Our report People Profession 2030: a collective view of future trends highlights five key trends that shape the modern workplace and therefore influence people practices. The trends were surfaced by people professionals through our Hackathon event and senior leader roundtables. They are:
- Internal change: evolving organisational models, structures, and processes
- Digital and technological transformation
- Changing demographics and I&D strategy
- Diversifying employment relationships
- Sustainability, purpose and responsible business
To take a systemic approach to understanding the interaction between these trends, we present an organisational ecosystem which highlights three organisational factors deemed by people professionals to play a key role within each of the trends above. These factors are people management, leadership and culture.
The work of people professionals – experts in HR, L&D and OD – influences and is influenced by organisational culture because every business is made up of human relationships and interactions. It is important, therefore, that a positive culture is managed and developed. Our People Profession 2030 report explores the role of people professionals in establishing a positive culture within the workplace. This article seeks to further explore the concept of organisational culture, with reference to two trends explored in our People Profession 2030 Hackathon: a) digital transformation and b) changing demographics and I&D strategy. During the Hackathon, the importance of culture was particularly strongly felt with regards to these two trends.
What do we mean by organisational culture?
Organisational culture is sometimes described as simply ‘the way we do things around here’, but more detailed definitions describe it as a set of ‘values, beliefs and principles that serve as the foundation for an organisation’s management system’. At the CIPD, culture and behaviour is highlighted as an area of core knowledge in our new Profession Map. Our research defines culture as how decisions are made about how things are done in an organisation. For example, whether a company encourages its staff to take risks or to conform. Cultures are rarely so polarised – an organisation is likely to attempt to find a balance between these examples. Nevertheless, this gives a sense of the choices an organisation faces when establishing ‘what we’re all about’.
Academic literature distinguishes between an organisation’s culture and its climate by defining climate as the meaning people attach to certain features of their work, and the feeling and understanding they have of their organisation as a result. Culture and climate can influence each other, for example developing an inclusive climate requires a shared belief that employees are respected and valued. So, organisational climate can be described as the perceptions people give to the culture in which they work.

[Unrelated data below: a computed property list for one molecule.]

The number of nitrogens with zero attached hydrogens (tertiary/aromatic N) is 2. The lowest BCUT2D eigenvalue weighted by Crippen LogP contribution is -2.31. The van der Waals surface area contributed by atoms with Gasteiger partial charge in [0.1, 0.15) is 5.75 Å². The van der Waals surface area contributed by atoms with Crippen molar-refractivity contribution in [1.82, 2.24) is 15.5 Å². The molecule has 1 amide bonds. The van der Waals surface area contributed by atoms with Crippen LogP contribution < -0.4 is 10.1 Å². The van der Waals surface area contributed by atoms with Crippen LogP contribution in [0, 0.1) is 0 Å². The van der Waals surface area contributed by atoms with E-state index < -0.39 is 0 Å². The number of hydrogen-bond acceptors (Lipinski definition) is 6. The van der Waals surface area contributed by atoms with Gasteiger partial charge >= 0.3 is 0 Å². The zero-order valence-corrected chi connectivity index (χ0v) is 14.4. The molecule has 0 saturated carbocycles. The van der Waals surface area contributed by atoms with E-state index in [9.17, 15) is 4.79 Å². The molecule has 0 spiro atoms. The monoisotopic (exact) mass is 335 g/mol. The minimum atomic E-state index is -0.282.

If people professionals seek to organise a workforce to deliver value and success, one way of doing so may be to input systems and policies – but this alone is not enough to create real progress. Thinking about learning and development, for example, positive change is unlikely if an organisation fails to value the benefits of investing in learning programmes, irrespective of its policies. Creating norms, values and behaviours that are shared among all members of the organisation – not just the decision makers – helps create a strong culture and work towards real change.
Creating a strong and positive culture matters because it offers everyone in a business a means by which they can understand the organisation, voice their views and develop a shared purpose. People professionals also have a responsibility to continually assess culture to ensure standards are maintained. This, in turn, is key to preserving a high level of service and keeping staff engaged and retained.
How does culture interact with digital transformation?
In our People Profession 2030 report, we explored the impact of society, and our workplaces, becoming increasingly digital. It was felt that a digital world cannot remove humans from the equation; in fact, people professionals will have greater opportunities to focus on individuals whose differences – their background, age or way of thinking, for example – make them valuable. So, ensuring these individuals share values and understandings is a key role for people professionals. This is particularly important as digital and technological transformation requires a real shift in mindset and behaviours across the whole organisation. Employees’ willingness to change is a key moderator of the ease, speed and success with which digital transformations can take place, so getting everyone on the same page is vital.